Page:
VIENNA is recognised for reinventing itself for success in the 21st century without losing its distinctive identity as a capital of culture, music, and history. In particular, Vienna has taken on a leading role in addressing the global challenges of climate change. This remarkable success is achieved through steadfast dedication to constant and consistent improvements that are skilfully woven together to sustain the highest quality of life for all its inhabitants now and into the future.
The Austrian capital is the epitome of a holistic planning approach that establishes a clear and shared vision that is succinctly summarised in STEP 2025, the Urban Development Plan of Vienna. Before the framing of this plan, the city had completed a 21-kilometre-long flood protection channel in 1989 that now doubles as a closed water body for recreational activities during non-flood times and a large public park for everyone in the heart of the city.
The environmental stewardship improved the flow and water quality of the Danube not only within the city, but also for the surrounding region. This has led to even stronger links among the city and neighbouring areas in meeting environmental goals while also generating a more competitive regional position in international markets.
Commitment to social housing and public transportation
Vienna has earned a singular reputation for its commitment to social housing which began in the mid-19th century and continued through to the present day. The city is creating a broad variety of affordable housing choices and new communities as demonstrated in the redevelopment of Aspern Seestadt and Nordbahnhof.
The active promotion of cycling and walking is complemented by an extensive public transit network that presents a wide spectrum of commuting options in the form of metro, trams, and buses. By setting the price of an annual public transportation ticket at a very affordable €365, or €1 per day, more people have chosen to give up their cars. As of 2018, there are more people owning an annual public transport ticket than a car. Today, to get around the city, 28 percent of inhabitants walk, 7 percent cycle, 38 percent use public transport, and 27 percent use motorised transport.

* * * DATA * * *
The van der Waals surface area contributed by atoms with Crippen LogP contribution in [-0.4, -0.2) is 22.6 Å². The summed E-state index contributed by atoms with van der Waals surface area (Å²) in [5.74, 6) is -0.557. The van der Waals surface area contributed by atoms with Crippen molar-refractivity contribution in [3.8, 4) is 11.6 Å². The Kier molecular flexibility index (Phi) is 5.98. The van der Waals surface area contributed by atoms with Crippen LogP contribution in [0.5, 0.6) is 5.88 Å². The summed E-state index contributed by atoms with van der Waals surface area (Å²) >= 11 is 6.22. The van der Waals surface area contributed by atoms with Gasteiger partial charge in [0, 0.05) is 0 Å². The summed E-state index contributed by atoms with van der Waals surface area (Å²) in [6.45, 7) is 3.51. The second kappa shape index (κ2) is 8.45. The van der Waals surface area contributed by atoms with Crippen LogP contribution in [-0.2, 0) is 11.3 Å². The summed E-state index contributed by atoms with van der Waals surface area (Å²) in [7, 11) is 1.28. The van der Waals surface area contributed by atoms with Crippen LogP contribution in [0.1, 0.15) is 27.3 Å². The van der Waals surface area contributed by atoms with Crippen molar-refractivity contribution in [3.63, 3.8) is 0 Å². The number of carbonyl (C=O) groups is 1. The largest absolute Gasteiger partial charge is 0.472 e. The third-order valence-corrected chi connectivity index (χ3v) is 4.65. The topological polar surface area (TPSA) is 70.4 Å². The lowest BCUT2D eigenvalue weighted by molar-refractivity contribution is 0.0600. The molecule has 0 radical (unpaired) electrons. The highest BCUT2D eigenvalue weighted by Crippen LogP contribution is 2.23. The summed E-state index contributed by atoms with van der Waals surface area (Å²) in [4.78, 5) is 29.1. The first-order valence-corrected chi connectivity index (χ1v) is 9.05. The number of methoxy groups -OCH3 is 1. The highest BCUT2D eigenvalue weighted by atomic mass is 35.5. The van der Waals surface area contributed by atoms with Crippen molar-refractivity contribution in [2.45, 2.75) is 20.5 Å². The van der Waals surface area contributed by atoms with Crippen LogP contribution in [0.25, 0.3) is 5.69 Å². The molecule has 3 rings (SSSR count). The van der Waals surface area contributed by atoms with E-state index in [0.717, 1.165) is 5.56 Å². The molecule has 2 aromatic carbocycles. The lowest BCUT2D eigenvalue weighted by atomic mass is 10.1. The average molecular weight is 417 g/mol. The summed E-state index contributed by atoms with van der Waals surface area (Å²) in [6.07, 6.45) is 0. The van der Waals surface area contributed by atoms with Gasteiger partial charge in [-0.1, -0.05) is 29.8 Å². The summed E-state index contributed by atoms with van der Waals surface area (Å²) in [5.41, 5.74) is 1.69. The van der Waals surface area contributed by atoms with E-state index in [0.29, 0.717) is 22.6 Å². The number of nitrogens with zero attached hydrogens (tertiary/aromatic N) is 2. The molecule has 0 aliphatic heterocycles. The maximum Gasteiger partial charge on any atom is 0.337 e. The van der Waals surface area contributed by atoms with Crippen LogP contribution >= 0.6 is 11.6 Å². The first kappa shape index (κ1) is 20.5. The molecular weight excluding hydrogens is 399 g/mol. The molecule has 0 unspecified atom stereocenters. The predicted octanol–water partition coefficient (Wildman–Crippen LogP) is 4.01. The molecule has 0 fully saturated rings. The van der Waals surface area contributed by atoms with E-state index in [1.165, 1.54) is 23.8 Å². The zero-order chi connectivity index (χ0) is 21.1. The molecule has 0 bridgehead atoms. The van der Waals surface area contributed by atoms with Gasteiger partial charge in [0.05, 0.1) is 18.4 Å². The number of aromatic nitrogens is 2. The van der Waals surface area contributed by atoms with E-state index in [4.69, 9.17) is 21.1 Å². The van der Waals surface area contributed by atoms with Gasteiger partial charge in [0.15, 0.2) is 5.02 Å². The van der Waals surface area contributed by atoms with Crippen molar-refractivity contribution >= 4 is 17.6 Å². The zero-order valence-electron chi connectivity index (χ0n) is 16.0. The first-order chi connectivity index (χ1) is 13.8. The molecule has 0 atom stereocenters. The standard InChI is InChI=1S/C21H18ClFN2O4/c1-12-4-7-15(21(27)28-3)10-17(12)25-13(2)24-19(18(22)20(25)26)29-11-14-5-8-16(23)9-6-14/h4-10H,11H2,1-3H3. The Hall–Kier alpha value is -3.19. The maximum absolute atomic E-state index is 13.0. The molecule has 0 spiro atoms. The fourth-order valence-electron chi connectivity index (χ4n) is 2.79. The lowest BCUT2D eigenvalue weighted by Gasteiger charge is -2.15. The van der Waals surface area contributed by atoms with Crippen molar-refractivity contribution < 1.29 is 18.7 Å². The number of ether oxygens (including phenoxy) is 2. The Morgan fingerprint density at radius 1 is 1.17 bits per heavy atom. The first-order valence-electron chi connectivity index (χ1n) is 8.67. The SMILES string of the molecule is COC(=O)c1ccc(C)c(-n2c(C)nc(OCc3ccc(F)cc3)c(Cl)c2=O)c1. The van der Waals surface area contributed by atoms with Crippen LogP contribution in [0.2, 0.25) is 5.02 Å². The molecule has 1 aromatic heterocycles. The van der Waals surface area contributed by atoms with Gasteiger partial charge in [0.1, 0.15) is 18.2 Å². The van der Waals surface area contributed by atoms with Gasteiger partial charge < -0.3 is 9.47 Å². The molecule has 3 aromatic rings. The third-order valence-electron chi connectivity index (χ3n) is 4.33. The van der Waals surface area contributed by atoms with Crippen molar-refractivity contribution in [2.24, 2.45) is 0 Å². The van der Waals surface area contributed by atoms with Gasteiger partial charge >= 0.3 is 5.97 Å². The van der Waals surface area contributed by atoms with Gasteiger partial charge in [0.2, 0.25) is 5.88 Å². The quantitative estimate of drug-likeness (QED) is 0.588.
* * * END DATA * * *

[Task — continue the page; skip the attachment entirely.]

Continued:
A smart city
The Smart City Wien Framework Strategy initiated in 2011 is an exceptional, overarching blueprint that guides the sustenance and advancement of Vienna’s distinctive high quality of life. The city has taken an enlightened view in integrating emerging technologies within the goals of the Strategy – which emphasises Quality of Life, Resource Efficiency and Innovation – by harnessing technology as an enabling tool to achieve long term social and environmental objectives.
Vienna recognises the importance of social integration and thus puts the needs of its inhabitants at the forefront of priorities. The substantial efforts of the city to involve citizens and stakeholders in its development process from an early stage is applaudable. Creative ground-up efforts in the form of initiatives such as Grätzloase (Neighbourhood Oasis) provide platforms for citizens to shape public spaces, for example by transforming parking lanes into parklets that serve as communal anchors. The modest scale of these individual projects has considerable impact in helping to establish a durable culture of cooperation at the community level that complements the broad vision for Vienna and its region.
Despite its many successes in the past, Vienna continues to build on the strong foundations that have made it an attractive city where businesses and young people from the region are settling in. With a clear vision and well thought-out strategies for the short, medium and long term, Vienna is poised for many further decades of success and is truly an exemplary role model for cities looking to develop comprehensive and sustainable urban ecosystems. O